In the UK and in the USA lurches are still just possible, as we have seen in 2016. They happened despite a tendency to administrative congealment in both countries.

France is the really interesting factor in European politics because it does have first-past-the-post systems for president and legislature. If Marine Le Pen is elected president and if she gets the right mix in parliament dramatic things will happen, things that will make the Democrats' trench warfare against President Trump in the US seem like harmless comedy. Ignore the Dutch, the Germans, the Austrians and the Italians. Put 18 June 2017, the date of the final run-off in the legislative election in France, in your diary. After that, either nothing will change or everything will change.

03.03.2017 – Tour d'horizon (desperation edition)

It's 3 March and the announcement '[no entry yet]' is still staring reproachfully at us. Perhaps a little tour d'horizon may help.

In the USA the Democrats and their running dogs are getting more deranged by the day. That thug Trump used an autocue. The Russians rigged the Presidential election: some people associated with the President have met a Russian at some time in the past year. The President is a rabid anti-semite hiding behind his Jewish son-in-law and his Jewish convert daughter. Someone who works for him knelt on a sofa with her shoes on. According to Associated Press thousands of people want Obama to run for French President. At the end of the report they helpfully mention he's not French so he's not eligible anyway. The former president is organizing a resistance movement. There is a covert ops mission against the new president using disaffected Government underlings in something called the 'deep state'. The white lady who declared herself to be black a while ago is now broke and has decided to call herself Nkechi Amare Diallo, a Swahili name meaning 'Hammer of Spellcheckers' (don't forget the glottal click at the beginning, you racist know-nothings). At the same level of rationality the Swiss have ratified their target for reducing emissions agreed at the Paris Climate Change Conference. They are introducing a range of levies on civilisational activity, the income from which will be redirected to sustainability projects yet to be defined. Using IPCC figures, the Swiss sacrifice will hold down the rise in global temperatures by nought point nought nought and a rounding error. Nobly, they want 'to show the world it can be done'. The House of Lords voted to allow all EU immigrants to stay in Britain. The fate of Britons living in the EU was not considered. An actress has a role in a film playing an elderly man, requiring extensive makeup and prosthetics. Elderly male actors needing minimal make up and no prosthetics need not apply.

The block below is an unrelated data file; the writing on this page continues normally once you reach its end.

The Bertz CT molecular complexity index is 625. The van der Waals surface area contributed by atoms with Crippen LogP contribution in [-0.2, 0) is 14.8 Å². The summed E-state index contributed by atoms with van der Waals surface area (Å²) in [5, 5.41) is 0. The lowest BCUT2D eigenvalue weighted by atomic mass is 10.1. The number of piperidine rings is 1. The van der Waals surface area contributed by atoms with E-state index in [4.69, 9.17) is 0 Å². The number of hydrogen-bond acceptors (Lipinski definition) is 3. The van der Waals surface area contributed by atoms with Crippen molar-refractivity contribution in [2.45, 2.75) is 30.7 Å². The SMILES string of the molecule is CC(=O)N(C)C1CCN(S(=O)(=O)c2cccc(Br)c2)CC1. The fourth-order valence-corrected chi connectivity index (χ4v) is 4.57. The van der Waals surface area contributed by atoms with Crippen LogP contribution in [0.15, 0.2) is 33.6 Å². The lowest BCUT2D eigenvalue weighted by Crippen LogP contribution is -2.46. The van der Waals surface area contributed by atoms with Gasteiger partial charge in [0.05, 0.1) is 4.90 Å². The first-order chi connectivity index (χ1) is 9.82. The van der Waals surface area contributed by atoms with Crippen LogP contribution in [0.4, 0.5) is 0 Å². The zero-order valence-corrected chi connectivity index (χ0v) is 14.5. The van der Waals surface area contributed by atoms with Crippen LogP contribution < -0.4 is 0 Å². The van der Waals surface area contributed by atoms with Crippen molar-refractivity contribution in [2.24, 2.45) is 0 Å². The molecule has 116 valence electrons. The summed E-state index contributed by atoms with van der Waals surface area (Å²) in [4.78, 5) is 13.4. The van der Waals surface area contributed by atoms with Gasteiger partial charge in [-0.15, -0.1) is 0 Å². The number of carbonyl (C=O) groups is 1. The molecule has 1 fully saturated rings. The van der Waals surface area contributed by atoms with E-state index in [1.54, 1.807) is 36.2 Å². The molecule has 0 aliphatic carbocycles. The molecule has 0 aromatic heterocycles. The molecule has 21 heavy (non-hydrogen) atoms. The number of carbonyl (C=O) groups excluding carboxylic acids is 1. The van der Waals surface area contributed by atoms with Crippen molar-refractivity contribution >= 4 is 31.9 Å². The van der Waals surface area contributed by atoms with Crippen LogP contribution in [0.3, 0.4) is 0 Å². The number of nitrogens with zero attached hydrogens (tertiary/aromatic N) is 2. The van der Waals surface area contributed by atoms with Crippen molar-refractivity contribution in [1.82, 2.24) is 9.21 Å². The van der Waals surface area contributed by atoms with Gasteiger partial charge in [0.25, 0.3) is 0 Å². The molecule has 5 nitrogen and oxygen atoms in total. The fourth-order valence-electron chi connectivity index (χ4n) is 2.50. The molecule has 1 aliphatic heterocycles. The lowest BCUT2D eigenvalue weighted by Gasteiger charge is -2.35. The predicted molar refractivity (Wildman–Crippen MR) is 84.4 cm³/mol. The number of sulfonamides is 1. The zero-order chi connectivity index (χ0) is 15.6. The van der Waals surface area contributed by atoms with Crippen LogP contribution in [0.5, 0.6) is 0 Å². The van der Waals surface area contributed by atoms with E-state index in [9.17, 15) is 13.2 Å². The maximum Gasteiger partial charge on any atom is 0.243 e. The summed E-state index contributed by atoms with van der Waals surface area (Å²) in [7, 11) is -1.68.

That's it: 'I can't take it anymore', ©Billy Joel.